The classic key performance indicators (KPIs) are not always sufficient; therefore, influencer campaigns usually are assessed over time through increased sales or other indicators. The measurement of the return on investment (ROI) of influencer marketing remains a major challenge, even though the majority of marketers believe that this benchmark is critical for the future success of influencer marketing.

ROI Measurement

Source: ClickZ

A New Phenomenon: Programmatic Influencer Marketing

The pressure for standardization has introduced a new solution: programmatic influencer marketing. By developing a clear set of measures to evaluate influencers and their performance via analytics, this marketing method provides a layer of transparency.

There are platforms on the market that assume the intermediary position between a brand and an influencer. Many offer technological tools that enable the whole process, from influencer selection up to result assessment, while monitoring each stage of the process. Bringing a systematic approach to addressing chaos has various advantages for both influencers and brands.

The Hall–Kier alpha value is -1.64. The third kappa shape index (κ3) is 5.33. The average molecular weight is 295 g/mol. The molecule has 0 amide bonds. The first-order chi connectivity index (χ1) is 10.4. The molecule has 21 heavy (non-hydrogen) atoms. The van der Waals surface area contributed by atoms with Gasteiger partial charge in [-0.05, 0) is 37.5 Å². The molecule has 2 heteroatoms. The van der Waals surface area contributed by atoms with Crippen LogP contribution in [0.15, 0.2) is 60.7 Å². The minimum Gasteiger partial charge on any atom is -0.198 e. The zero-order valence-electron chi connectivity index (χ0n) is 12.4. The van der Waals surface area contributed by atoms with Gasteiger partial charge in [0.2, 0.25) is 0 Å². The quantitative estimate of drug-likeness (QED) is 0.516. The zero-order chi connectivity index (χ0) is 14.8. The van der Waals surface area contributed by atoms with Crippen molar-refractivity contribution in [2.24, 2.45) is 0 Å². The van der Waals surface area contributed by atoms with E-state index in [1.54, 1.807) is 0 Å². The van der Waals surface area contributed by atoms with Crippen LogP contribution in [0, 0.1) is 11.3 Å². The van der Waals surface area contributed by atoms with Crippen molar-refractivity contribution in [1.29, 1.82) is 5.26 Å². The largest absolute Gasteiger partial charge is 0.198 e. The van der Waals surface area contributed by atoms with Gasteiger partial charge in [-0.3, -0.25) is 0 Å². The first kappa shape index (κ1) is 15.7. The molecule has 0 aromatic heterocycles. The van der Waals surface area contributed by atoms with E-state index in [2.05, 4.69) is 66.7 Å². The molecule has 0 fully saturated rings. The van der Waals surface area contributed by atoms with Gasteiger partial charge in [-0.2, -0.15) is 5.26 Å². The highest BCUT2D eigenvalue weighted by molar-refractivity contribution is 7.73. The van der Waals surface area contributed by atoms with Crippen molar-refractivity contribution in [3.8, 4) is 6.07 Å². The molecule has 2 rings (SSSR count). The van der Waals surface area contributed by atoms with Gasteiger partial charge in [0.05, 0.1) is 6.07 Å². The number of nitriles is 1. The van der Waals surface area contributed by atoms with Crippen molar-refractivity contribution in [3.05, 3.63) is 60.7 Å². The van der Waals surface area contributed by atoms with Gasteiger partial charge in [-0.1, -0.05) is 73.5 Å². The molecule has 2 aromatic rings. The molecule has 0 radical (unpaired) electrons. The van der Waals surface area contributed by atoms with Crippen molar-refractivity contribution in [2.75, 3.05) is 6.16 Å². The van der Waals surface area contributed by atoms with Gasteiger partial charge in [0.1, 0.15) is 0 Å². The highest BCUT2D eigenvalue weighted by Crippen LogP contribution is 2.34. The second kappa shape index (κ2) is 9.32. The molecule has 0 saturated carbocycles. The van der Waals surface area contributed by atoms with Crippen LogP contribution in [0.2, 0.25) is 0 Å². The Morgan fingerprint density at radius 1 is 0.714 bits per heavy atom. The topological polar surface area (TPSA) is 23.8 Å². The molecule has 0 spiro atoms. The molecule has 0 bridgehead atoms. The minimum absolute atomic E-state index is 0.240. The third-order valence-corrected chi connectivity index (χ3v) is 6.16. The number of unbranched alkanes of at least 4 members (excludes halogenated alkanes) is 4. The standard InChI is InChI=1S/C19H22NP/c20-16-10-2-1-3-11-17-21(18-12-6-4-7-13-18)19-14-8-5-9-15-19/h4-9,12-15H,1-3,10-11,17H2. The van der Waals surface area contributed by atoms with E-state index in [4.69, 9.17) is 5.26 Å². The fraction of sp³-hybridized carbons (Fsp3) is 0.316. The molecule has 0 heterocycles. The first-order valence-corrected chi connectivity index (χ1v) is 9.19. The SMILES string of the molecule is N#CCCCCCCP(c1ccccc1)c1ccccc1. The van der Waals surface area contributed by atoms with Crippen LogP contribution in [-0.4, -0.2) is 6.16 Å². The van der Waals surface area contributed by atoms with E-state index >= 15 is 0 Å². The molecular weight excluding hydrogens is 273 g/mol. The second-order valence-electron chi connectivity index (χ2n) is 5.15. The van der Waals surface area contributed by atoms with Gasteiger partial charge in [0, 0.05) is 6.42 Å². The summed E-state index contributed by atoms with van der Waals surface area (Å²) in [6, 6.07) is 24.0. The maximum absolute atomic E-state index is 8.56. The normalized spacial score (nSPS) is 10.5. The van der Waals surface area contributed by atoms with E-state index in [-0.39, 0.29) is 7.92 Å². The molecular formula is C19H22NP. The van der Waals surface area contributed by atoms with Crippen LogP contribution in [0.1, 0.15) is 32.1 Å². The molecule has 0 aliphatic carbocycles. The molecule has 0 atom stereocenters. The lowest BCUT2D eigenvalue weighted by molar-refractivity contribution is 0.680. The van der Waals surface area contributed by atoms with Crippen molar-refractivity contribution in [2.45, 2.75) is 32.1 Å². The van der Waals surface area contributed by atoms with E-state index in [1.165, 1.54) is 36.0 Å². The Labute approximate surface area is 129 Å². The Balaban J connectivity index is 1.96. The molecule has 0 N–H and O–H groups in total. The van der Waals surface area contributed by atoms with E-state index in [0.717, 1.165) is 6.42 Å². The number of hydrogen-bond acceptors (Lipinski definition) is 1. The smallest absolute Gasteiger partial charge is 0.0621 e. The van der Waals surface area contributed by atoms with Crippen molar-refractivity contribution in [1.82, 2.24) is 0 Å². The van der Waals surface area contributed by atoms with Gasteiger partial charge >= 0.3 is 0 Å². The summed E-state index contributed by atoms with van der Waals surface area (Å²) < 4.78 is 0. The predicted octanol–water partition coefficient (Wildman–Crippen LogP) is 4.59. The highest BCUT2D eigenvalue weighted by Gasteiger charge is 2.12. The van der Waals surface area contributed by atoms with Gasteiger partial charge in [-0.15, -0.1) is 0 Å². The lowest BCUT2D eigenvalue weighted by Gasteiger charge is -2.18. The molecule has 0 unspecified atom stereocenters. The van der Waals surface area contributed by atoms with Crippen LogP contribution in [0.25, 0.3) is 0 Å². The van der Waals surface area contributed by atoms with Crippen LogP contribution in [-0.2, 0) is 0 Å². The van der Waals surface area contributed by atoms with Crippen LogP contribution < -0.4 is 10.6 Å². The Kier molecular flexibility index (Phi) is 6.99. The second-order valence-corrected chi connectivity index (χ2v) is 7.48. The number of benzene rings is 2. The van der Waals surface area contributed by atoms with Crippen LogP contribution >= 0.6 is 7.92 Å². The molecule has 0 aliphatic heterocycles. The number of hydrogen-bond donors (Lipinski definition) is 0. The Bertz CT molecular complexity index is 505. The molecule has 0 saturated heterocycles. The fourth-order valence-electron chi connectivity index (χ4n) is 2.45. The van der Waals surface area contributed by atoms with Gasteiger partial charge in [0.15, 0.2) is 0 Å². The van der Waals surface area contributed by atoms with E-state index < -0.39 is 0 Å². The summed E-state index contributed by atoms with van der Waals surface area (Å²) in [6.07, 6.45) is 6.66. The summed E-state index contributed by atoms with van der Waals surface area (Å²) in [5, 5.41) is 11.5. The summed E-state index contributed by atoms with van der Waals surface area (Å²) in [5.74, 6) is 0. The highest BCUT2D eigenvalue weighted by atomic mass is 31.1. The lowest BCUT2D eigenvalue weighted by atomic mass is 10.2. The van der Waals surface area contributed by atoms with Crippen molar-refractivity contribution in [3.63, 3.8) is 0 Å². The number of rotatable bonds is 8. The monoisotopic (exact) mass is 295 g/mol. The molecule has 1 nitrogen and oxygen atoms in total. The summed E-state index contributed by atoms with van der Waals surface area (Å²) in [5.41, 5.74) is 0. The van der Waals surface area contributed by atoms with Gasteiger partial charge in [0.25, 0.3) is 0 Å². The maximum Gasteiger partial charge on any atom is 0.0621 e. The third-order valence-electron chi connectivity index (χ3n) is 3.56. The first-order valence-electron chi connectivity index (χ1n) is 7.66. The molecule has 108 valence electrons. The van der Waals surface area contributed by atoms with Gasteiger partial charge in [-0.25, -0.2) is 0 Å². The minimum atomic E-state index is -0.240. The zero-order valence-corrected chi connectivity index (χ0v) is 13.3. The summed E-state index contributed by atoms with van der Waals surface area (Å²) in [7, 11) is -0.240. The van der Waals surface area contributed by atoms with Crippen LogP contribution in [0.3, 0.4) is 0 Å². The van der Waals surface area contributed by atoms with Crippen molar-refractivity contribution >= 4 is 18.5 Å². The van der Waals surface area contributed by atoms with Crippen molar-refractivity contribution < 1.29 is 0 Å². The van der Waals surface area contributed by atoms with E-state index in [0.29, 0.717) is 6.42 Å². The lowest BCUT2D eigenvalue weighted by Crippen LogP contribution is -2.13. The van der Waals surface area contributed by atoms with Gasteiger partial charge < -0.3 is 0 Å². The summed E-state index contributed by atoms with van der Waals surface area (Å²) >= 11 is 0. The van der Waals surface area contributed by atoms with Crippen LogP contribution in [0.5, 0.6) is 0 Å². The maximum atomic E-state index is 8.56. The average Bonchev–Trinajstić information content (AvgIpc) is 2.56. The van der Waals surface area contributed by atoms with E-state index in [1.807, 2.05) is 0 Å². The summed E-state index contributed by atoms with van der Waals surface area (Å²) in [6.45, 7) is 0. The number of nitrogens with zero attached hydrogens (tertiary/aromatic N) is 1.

Automatizing influencer marketing allows for mass scaling and better outreach. Brands can engage effortlessly with any number of influencers to reach their goals and know exactly how much they are paying to do it. This is because programmatic platforms enable tracking and prediction of influencer performance, allowing users to calculate the exact costs of their influencer ads (per view, click or conversion).

This is great news for experts who have been campaigning for clarity and fairness in influencer marketing in the past. Also, it presents a significant step toward securing ROI, because even if a collaboration with one influencer fails, the platform redirects the strategy to another one, avoiding financial loss.

Ensuring security is another key aspect. As the platforms operate a pool of influencers, any particular influencer who becomes discredited due to dubious practices — such as collecting fake followers, for example — can be eliminated from collaborations. This brings an unprecedented level of fairness to the whole industry.